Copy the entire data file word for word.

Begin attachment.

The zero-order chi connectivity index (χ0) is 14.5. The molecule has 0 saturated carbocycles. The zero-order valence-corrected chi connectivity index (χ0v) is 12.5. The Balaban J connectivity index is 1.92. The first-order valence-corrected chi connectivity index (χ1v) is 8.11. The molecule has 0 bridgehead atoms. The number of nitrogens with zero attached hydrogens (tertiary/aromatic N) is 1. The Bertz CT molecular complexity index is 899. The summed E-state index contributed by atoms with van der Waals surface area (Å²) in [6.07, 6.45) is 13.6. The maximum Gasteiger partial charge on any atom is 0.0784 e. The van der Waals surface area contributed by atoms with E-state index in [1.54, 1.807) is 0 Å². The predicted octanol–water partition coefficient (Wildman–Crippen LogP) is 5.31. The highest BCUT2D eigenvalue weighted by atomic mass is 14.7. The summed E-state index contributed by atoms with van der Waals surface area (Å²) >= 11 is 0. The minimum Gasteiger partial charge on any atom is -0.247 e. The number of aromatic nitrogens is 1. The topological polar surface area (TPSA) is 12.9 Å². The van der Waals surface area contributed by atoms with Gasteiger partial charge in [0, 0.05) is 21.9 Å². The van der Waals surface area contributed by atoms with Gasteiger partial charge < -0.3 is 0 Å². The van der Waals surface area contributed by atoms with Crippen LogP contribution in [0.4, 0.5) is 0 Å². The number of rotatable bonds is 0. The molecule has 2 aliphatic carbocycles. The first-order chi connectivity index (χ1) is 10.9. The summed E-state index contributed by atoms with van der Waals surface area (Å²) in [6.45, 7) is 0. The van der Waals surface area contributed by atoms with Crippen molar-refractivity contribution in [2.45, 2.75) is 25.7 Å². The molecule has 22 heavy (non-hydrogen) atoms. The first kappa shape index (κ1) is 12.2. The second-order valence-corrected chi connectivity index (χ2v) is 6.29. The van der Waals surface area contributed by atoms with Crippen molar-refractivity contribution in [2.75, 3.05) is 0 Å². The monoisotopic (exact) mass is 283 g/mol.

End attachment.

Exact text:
The zero-order chi connectivity index (χ0) is 14.5. The molecule has 0 saturated carbocycles. The zero-order valence-corrected chi connectivity index (χ0v) is 12.5. The Balaban J connectivity index is 1.92. The first-order valence-corrected chi connectivity index (χ1v) is 8.11. The molecule has 0 bridgehead atoms. The number of nitrogens with zero attached hydrogens (tertiary/aromatic N) is 1. The Bertz CT molecular complexity index is 899. The summed E-state index contributed by atoms with van der Waals surface area (Å²) in [6.07, 6.45) is 13.6. The maximum Gasteiger partial charge on any atom is 0.0784 e. The van der Waals surface area contributed by atoms with E-state index in [1.54, 1.807) is 0 Å². The predicted octanol–water partition coefficient (Wildman–Crippen LogP) is 5.31. The highest BCUT2D eigenvalue weighted by atomic mass is 14.7. The summed E-state index contributed by atoms with van der Waals surface area (Å²) >= 11 is 0. The minimum Gasteiger partial charge on any atom is -0.247 e. The number of aromatic nitrogens is 1. The topological polar surface area (TPSA) is 12.9 Å². The van der Waals surface area contributed by atoms with Gasteiger partial charge in [0, 0.05) is 21.9 Å². The van der Waals surface area contributed by atoms with Gasteiger partial charge < -0.3 is 0 Å². The van der Waals surface area contributed by atoms with Crippen LogP contribution in [0.4, 0.5) is 0 Å². The number of rotatable bonds is 0. The molecule has 2 aliphatic carbocycles. The first-order chi connectivity index (χ1) is 10.9. The summed E-state index contributed by atoms with van der Waals surface area (Å²) in [6.45, 7) is 0. The van der Waals surface area contributed by atoms with Crippen molar-refractivity contribution in [2.45, 2.75) is 25.7 Å². The molecule has 22 heavy (non-hydrogen) atoms. The first kappa shape index (κ1) is 12.2. The second-order valence-corrected chi connectivity index (χ2v) is 6.29. The van der Waals surface area contributed by atoms with Crippen molar-refractivity contribution in [2.75, 3.05) is 0 Å². The monoisotopic (exact) mass is 283 g/mol.